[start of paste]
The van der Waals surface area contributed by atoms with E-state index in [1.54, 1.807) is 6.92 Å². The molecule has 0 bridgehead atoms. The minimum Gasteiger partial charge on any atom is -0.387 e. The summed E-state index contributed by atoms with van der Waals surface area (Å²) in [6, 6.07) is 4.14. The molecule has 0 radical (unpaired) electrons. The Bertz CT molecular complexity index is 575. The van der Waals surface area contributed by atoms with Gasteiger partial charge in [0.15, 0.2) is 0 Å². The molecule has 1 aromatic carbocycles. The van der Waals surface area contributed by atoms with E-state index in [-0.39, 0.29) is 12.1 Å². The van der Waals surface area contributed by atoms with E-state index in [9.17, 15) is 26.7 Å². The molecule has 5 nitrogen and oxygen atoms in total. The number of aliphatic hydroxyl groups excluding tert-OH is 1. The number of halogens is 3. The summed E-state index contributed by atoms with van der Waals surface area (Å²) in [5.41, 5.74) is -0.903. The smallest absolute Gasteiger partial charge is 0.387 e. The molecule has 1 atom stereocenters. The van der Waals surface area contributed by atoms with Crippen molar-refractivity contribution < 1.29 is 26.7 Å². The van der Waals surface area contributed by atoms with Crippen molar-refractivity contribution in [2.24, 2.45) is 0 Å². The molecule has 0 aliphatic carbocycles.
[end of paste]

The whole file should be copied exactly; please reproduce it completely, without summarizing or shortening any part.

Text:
The van der Waals surface area contributed by atoms with E-state index in [1.54, 1.807) is 6.92 Å². The molecule has 0 bridgehead atoms. The minimum Gasteiger partial charge on any atom is -0.387 e. The summed E-state index contributed by atoms with van der Waals surface area (Å²) in [6, 6.07) is 4.14. The molecule has 0 radical (unpaired) electrons. The Bertz CT molecular complexity index is 575. The van der Waals surface area contributed by atoms with Gasteiger partial charge in [0.15, 0.2) is 0 Å². The molecule has 1 aromatic carbocycles. The van der Waals surface area contributed by atoms with E-state index in [-0.39, 0.29) is 12.1 Å². The van der Waals surface area contributed by atoms with E-state index in [9.17, 15) is 26.7 Å². The molecule has 5 nitrogen and oxygen atoms in total. The number of aliphatic hydroxyl groups excluding tert-OH is 1. The number of halogens is 3. The summed E-state index contributed by atoms with van der Waals surface area (Å²) in [5.41, 5.74) is -0.903. The smallest absolute Gasteiger partial charge is 0.387 e. The molecule has 1 atom stereocenters. The van der Waals surface area contributed by atoms with Crippen molar-refractivity contribution < 1.29 is 26.7 Å². The van der Waals surface area contributed by atoms with Crippen molar-refractivity contribution in [2.24, 2.45) is 0 Å². The molecule has 0 aliphatic carbocycles.